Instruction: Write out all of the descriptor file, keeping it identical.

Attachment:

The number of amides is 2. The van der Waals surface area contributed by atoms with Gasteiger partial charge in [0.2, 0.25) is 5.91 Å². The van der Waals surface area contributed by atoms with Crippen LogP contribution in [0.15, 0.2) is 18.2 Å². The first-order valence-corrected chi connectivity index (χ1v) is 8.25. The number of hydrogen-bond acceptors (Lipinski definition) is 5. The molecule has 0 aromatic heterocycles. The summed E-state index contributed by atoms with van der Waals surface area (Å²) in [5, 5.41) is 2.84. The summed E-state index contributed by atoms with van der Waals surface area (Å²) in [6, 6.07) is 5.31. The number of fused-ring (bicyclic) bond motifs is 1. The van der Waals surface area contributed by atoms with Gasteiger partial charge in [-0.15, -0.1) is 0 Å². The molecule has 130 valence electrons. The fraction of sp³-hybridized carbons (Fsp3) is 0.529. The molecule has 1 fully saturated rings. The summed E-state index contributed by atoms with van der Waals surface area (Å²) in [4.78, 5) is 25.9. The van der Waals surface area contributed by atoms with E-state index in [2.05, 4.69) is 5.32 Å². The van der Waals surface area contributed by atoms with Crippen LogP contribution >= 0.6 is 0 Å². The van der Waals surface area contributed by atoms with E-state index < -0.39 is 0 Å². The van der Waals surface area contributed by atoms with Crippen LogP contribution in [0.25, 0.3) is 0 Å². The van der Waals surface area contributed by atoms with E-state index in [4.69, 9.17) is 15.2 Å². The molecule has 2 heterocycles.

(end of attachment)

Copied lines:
The number of amides is 2. The van der Waals surface area contributed by atoms with Gasteiger partial charge in [0.2, 0.25) is 5.91 Å². The van der Waals surface area contributed by atoms with Crippen LogP contribution in [0.15, 0.2) is 18.2 Å². The first-order valence-corrected chi connectivity index (χ1v) is 8.25. The number of hydrogen-bond acceptors (Lipinski definition) is 5. The molecule has 0 aromatic heterocycles. The summed E-state index contributed by atoms with van der Waals surface area (Å²) in [5, 5.41) is 2.84. The summed E-state index contributed by atoms with van der Waals surface area (Å²) in [6, 6.07) is 5.31. The number of fused-ring (bicyclic) bond motifs is 1. The van der Waals surface area contributed by atoms with Gasteiger partial charge in [-0.15, -0.1) is 0 Å². The molecule has 130 valence electrons. The fraction of sp³-hybridized carbons (Fsp3) is 0.529. The molecule has 1 fully saturated rings. The summed E-state index contributed by atoms with van der Waals surface area (Å²) in [4.78, 5) is 25.9. The van der Waals surface area contributed by atoms with E-state index in [2.05, 4.69) is 5.32 Å². The van der Waals surface area contributed by atoms with Crippen LogP contribution >= 0.6 is 0 Å². The van der Waals surface area contributed by atoms with E-state index < -0.39 is 0 Å². The van der Waals surface area contributed by atoms with Crippen LogP contribution in [0.25, 0.3) is 0 Å². The van der Waals surface area contributed by atoms with E-state index in [4.69, 9.17) is 15.2 Å². The molecule has 2 heterocycles.